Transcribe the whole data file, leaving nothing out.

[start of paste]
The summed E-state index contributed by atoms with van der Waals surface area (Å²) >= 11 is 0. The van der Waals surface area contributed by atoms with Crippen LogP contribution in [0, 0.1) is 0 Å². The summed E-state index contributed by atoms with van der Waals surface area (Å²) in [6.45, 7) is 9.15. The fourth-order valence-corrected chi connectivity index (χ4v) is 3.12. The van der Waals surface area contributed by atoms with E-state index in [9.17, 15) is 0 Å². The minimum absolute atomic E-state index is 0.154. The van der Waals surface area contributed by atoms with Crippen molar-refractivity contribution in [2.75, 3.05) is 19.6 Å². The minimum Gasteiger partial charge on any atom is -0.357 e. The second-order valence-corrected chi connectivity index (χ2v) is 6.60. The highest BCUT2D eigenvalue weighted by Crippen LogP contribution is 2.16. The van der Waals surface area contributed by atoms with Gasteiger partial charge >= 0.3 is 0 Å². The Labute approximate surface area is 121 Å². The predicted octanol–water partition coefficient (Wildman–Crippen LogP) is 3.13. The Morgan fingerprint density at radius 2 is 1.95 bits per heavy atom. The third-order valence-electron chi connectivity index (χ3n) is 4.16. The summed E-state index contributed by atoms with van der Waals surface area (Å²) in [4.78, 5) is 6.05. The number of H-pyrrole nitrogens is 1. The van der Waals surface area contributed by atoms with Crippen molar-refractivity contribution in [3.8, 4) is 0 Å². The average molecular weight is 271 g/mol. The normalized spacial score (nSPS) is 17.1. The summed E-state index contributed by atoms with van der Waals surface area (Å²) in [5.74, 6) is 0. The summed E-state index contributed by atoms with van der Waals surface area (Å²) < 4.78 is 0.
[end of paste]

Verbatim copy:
The summed E-state index contributed by atoms with van der Waals surface area (Å²) >= 11 is 0. The van der Waals surface area contributed by atoms with Crippen LogP contribution in [0, 0.1) is 0 Å². The summed E-state index contributed by atoms with van der Waals surface area (Å²) in [6.45, 7) is 9.15. The fourth-order valence-corrected chi connectivity index (χ4v) is 3.12. The van der Waals surface area contributed by atoms with E-state index in [9.17, 15) is 0 Å². The minimum absolute atomic E-state index is 0.154. The van der Waals surface area contributed by atoms with Crippen molar-refractivity contribution in [2.75, 3.05) is 19.6 Å². The minimum Gasteiger partial charge on any atom is -0.357 e. The second-order valence-corrected chi connectivity index (χ2v) is 6.60. The highest BCUT2D eigenvalue weighted by Crippen LogP contribution is 2.16. The van der Waals surface area contributed by atoms with Gasteiger partial charge >= 0.3 is 0 Å². The Labute approximate surface area is 121 Å². The predicted octanol–water partition coefficient (Wildman–Crippen LogP) is 3.13. The Morgan fingerprint density at radius 2 is 1.95 bits per heavy atom. The third-order valence-electron chi connectivity index (χ3n) is 4.16. The summed E-state index contributed by atoms with van der Waals surface area (Å²) in [4.78, 5) is 6.05. The number of H-pyrrole nitrogens is 1. The van der Waals surface area contributed by atoms with Crippen molar-refractivity contribution in [3.8, 4) is 0 Å². The average molecular weight is 271 g/mol. The normalized spacial score (nSPS) is 17.1. The summed E-state index contributed by atoms with van der Waals surface area (Å²) in [5.74, 6) is 0. The summed E-state index contributed by atoms with van der Waals surface area (Å²) < 4.78 is 0.